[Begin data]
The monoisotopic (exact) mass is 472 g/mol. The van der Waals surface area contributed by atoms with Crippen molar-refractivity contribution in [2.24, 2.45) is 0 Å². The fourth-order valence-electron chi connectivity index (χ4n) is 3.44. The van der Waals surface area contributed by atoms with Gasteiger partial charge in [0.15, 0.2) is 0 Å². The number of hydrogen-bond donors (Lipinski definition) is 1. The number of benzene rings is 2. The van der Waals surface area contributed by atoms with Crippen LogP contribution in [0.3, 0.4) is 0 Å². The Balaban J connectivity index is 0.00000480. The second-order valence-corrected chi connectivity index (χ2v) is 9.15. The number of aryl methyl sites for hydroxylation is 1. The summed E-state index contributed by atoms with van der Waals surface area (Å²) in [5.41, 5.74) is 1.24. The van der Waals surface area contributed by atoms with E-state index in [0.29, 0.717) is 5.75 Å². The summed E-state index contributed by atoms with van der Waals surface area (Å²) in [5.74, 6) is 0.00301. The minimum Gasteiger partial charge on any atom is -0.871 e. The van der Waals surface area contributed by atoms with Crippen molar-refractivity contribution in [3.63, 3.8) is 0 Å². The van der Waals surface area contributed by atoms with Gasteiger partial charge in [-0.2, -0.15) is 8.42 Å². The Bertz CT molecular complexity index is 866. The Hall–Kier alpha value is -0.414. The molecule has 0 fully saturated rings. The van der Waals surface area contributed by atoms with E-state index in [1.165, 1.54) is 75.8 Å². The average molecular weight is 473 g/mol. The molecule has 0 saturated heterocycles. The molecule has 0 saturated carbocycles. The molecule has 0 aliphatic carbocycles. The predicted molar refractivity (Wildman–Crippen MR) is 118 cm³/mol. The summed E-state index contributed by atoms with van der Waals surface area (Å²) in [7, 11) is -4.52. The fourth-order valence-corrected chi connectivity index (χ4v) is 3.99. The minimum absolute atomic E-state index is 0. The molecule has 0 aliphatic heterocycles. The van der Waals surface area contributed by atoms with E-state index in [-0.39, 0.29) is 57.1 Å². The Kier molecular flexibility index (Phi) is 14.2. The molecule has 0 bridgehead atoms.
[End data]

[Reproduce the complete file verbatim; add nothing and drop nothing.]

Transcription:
The monoisotopic (exact) mass is 472 g/mol. The van der Waals surface area contributed by atoms with Crippen molar-refractivity contribution in [2.24, 2.45) is 0 Å². The fourth-order valence-electron chi connectivity index (χ4n) is 3.44. The van der Waals surface area contributed by atoms with Gasteiger partial charge in [0.15, 0.2) is 0 Å². The number of hydrogen-bond donors (Lipinski definition) is 1. The number of benzene rings is 2. The van der Waals surface area contributed by atoms with Crippen LogP contribution in [0.3, 0.4) is 0 Å². The Balaban J connectivity index is 0.00000480. The second-order valence-corrected chi connectivity index (χ2v) is 9.15. The number of aryl methyl sites for hydroxylation is 1. The summed E-state index contributed by atoms with van der Waals surface area (Å²) in [5.41, 5.74) is 1.24. The van der Waals surface area contributed by atoms with E-state index in [0.29, 0.717) is 5.75 Å². The summed E-state index contributed by atoms with van der Waals surface area (Å²) in [5.74, 6) is 0.00301. The minimum Gasteiger partial charge on any atom is -0.871 e. The van der Waals surface area contributed by atoms with Crippen molar-refractivity contribution in [3.63, 3.8) is 0 Å². The van der Waals surface area contributed by atoms with Gasteiger partial charge in [-0.2, -0.15) is 8.42 Å². The Bertz CT molecular complexity index is 866. The Hall–Kier alpha value is -0.414. The molecule has 0 fully saturated rings. The van der Waals surface area contributed by atoms with E-state index in [1.165, 1.54) is 75.8 Å². The average molecular weight is 473 g/mol. The molecule has 0 saturated heterocycles. The molecule has 0 saturated carbocycles. The molecule has 0 aliphatic carbocycles. The predicted molar refractivity (Wildman–Crippen MR) is 118 cm³/mol. The summed E-state index contributed by atoms with van der Waals surface area (Å²) in [7, 11) is -4.52. The fourth-order valence-corrected chi connectivity index (χ4v) is 3.99. The minimum absolute atomic E-state index is 0. The molecule has 0 aliphatic heterocycles. The van der Waals surface area contributed by atoms with E-state index in [-0.39, 0.29) is 57.1 Å². The Kier molecular flexibility index (Phi) is 14.2. The molecule has 0 bridgehead atoms.